Wednesday, April 30, 2014

Lingering Concerns about Cold Injury in Corn



As a general rule, corn can sustain more injury (such as cold) because it’s growing point remains protected safely under the ground until around the V5 growing stage.  Because of this, corn is more likely to recover from damage with little damage.   

Cold Injury of Corn
However, there are always those exceptions and with corn this exception to the general rule can occur if corn sustains a lethal temperature of below 28 degrees for a few hours.  If this occurs, the corn growing point can die, even if the corn plant is younger than V5 and the growing point remains below ground.   You can cut the plant open and examine to the growing point to see if it appears brown; however, unfortunately, the only way you will really know if you have corn loss due to corn injury is if you wait a few days for signs of recovery.   

A corn seedling (in a less than desirable seedbed) showing stress due to cool temperatures; however later recovered later in the season.



Cold Imbibitional Chilling Damage of Corn
There are many theories as to what causes cold imbibitional chilling damage, but one of the main theories is that injury occurs to the germinating corn seedling when there are soil temperatures swings that mesocotyl growth.  When a corn seed first germinates, the seed absorbs 30 percent of its weight in water and thus, the radical or (first root) emerges.  Typically at this stage of the germination game, soil temperature swings have no affect on growth and as a review, emerged seedlings are relatively resistant to cold.  You could have problems with seedling growth if soil temperatures fluctuate during mesocotyl growth, which in turn can cause the newly emerging seedling to have stunted growth and distorted leaves.  The following University of Nebraska - Lincoln article addresses more details on Cold Imbibitional Chilling Damage of Corn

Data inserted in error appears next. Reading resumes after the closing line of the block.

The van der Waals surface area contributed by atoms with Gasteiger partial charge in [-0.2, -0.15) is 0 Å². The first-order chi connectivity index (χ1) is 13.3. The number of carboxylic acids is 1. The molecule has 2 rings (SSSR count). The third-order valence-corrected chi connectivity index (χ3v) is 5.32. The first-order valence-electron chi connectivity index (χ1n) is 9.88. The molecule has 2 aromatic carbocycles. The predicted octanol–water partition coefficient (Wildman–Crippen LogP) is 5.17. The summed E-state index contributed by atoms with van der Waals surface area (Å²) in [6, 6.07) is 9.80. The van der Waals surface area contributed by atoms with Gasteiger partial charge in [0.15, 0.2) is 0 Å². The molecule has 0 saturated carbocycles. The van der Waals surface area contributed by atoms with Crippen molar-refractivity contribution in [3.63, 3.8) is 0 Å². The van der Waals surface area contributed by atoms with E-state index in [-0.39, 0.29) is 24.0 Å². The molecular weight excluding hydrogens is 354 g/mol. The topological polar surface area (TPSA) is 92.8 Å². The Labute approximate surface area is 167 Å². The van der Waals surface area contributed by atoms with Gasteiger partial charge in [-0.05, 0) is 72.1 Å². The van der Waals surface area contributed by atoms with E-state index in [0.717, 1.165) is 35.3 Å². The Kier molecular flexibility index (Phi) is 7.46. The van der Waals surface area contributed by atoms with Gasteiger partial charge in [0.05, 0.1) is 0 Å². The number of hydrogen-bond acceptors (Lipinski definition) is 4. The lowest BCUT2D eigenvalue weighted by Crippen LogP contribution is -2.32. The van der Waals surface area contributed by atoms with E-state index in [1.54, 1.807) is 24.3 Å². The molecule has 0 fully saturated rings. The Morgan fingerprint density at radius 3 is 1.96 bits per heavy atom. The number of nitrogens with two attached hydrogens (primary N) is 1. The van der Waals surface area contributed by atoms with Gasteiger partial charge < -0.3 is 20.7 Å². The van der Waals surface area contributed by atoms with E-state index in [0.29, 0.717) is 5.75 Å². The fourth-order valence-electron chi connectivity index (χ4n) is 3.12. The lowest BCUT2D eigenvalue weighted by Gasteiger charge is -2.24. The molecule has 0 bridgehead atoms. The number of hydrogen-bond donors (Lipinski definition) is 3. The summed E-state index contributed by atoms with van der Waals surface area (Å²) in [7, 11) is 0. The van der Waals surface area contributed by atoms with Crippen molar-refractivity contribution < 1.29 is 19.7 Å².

Suspected Cold Imbibtional Chilling Damage of Corn

Also keep in mind, once the corn plant has sustained cold stress, it becomes much too susceptible to disease, pests, and even herbicide injury.  Stand counts will need to be taken to determine if replanting should occur. 


Scouting for corn emergence problems is strongly encouraged early in the season so that prompt replant decisions can be made.  Burrus provides an easy to use replant chart in their 2014 Growing “pocket” Guide on page 18.   This replant chart can also be found at the Burrus website, (www.burrusseed.com), by choosing the Resources tab, then clicking on Reference Materials, and  clicking on “Should I replant my corn?"

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